House Music and Saying "No" to Good Ideas
Sometimes we just need time to think...
If you’re like me, you listen to music while you do anything work-related, whether or not its answering emails or tidying up around the house.
And I’ve been listening to way more house music lately… (like this)⤵
I’ve been into electronic, dance, and house music for years, but now it makes up about 85% of my daily listening sessions.
The reason for this is that I just want to listen to more music that aligns with my personal goals. I think music has an incredible power to put us in so many different head spaces.
I remember when I was in university I had an iPod classic with several thousand songs that I had collected in my iTunes library over the years.
There’s nothing wrong with that sudden change of energy, but I’d find myself thinking about very different things when listening to a record by Drake vs a record by Peter Gabriel. I love to sing a long with songs, and just taking the need to participate out of the equation out of music while working has made for an infinite amount of progress in the areas of focus.
This video by former Apple designer Jony Ive has really stuck with me lately. He basically says that the most important thing he learned from Steve Jobs was how to focus.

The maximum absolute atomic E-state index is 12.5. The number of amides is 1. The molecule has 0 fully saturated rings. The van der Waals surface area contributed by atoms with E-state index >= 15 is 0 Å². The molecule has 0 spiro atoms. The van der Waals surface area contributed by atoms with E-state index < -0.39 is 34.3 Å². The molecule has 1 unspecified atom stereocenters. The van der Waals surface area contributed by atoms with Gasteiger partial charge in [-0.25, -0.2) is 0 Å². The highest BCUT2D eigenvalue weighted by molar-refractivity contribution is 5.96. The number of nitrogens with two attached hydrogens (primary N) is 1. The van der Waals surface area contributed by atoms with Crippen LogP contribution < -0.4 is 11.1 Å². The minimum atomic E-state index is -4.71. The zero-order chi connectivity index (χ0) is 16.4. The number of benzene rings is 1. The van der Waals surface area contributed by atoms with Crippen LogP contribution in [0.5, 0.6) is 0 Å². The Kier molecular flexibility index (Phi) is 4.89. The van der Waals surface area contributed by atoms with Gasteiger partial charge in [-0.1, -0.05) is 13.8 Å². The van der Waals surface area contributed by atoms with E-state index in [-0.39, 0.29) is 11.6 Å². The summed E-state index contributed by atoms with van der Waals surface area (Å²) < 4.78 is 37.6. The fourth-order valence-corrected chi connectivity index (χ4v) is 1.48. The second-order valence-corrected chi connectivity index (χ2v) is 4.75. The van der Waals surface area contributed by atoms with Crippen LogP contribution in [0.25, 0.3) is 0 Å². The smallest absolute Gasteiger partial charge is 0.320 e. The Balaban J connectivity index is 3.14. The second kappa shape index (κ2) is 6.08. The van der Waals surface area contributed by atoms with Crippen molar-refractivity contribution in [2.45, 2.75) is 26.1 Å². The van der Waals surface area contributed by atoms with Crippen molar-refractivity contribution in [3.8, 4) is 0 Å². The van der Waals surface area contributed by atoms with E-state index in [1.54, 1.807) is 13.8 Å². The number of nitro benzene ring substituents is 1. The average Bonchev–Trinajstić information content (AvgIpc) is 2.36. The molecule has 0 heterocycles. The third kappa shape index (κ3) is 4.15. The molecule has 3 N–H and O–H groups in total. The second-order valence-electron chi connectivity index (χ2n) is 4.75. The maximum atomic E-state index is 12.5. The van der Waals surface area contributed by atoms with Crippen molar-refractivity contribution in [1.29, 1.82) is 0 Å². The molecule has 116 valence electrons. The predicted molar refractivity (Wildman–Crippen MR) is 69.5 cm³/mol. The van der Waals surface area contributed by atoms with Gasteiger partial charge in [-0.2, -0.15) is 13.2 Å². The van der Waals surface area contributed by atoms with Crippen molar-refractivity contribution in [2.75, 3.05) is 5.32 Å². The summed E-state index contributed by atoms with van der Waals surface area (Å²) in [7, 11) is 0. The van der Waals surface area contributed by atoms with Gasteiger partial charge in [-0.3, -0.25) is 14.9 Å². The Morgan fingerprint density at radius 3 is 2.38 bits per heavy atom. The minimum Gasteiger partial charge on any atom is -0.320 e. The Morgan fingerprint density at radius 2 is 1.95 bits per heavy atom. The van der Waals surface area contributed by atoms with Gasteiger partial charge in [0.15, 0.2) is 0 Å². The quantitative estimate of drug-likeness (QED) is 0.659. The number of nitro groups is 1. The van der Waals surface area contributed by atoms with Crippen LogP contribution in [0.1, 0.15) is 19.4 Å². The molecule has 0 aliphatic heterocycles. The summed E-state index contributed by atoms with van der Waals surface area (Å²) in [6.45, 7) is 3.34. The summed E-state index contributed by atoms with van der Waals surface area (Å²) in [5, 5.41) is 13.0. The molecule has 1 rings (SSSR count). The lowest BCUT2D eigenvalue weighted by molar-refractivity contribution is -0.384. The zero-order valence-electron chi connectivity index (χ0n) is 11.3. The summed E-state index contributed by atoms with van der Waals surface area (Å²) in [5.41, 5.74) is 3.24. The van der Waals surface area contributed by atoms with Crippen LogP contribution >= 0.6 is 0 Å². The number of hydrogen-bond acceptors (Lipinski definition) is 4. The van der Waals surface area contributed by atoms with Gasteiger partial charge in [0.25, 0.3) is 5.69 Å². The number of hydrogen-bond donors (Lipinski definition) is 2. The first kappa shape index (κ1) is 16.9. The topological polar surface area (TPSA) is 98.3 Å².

Jony explains that focus is being able to say “no” to the things you’re actually really interested in and excited about doing but ultimately detract from your greater goal/ vision.
Plus. check out the comments on this video? There is really something to be said about choosing your words carefully, especially when it pertains to having humility in your work (enough to turn down the things that may stir your ego or pleasure the senses.)⤵
I’m saying all this to say that I’ve been looking for a deeper level of focus in my work and instrumental music helps facilitate that.
It helps me to focus on the things that really matter—
While I do love a good song with heartful lyrics, there is nothing like using music to tap deep into what matters (remove yourself from the equation).
Think clearly. Think Deeply.
There’s a really good interview with Andre 3000 and Rick Rubin where they discuss music—— in it, Andre explains how he listens to music without lyrics so he can think clearly. Here’s the clip timestamped.